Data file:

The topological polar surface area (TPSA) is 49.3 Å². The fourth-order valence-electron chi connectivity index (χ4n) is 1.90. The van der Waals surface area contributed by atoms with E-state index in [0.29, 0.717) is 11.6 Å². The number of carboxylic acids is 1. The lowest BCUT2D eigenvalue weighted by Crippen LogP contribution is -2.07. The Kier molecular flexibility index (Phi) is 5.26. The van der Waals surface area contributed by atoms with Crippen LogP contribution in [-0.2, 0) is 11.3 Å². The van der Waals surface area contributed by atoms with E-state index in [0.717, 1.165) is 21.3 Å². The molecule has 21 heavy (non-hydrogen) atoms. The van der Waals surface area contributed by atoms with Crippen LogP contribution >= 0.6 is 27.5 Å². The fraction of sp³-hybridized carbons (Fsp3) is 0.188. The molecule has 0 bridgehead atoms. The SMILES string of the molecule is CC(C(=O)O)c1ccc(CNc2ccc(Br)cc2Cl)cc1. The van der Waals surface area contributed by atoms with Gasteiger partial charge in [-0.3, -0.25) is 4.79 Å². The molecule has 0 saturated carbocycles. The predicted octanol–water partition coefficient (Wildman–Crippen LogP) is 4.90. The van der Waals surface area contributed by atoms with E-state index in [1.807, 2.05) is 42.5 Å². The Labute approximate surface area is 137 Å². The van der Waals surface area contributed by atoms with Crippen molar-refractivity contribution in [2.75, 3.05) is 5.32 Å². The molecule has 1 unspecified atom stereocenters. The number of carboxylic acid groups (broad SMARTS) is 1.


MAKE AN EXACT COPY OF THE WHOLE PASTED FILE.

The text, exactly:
The topological polar surface area (TPSA) is 49.3 Å². The fourth-order valence-electron chi connectivity index (χ4n) is 1.90. The van der Waals surface area contributed by atoms with E-state index in [0.29, 0.717) is 11.6 Å². The number of carboxylic acids is 1. The lowest BCUT2D eigenvalue weighted by Crippen LogP contribution is -2.07. The Kier molecular flexibility index (Phi) is 5.26. The van der Waals surface area contributed by atoms with Crippen LogP contribution in [-0.2, 0) is 11.3 Å². The van der Waals surface area contributed by atoms with E-state index in [0.717, 1.165) is 21.3 Å². The molecule has 21 heavy (non-hydrogen) atoms. The van der Waals surface area contributed by atoms with Crippen LogP contribution >= 0.6 is 27.5 Å². The fraction of sp³-hybridized carbons (Fsp3) is 0.188. The molecule has 0 bridgehead atoms. The SMILES string of the molecule is CC(C(=O)O)c1ccc(CNc2ccc(Br)cc2Cl)cc1. The van der Waals surface area contributed by atoms with Gasteiger partial charge in [-0.3, -0.25) is 4.79 Å². The molecule has 0 saturated carbocycles. The predicted octanol–water partition coefficient (Wildman–Crippen LogP) is 4.90. The van der Waals surface area contributed by atoms with E-state index in [1.807, 2.05) is 42.5 Å². The Labute approximate surface area is 137 Å². The van der Waals surface area contributed by atoms with Crippen molar-refractivity contribution in [2.75, 3.05) is 5.32 Å². The molecule has 1 unspecified atom stereocenters. The number of carboxylic acid groups (broad SMARTS) is 1.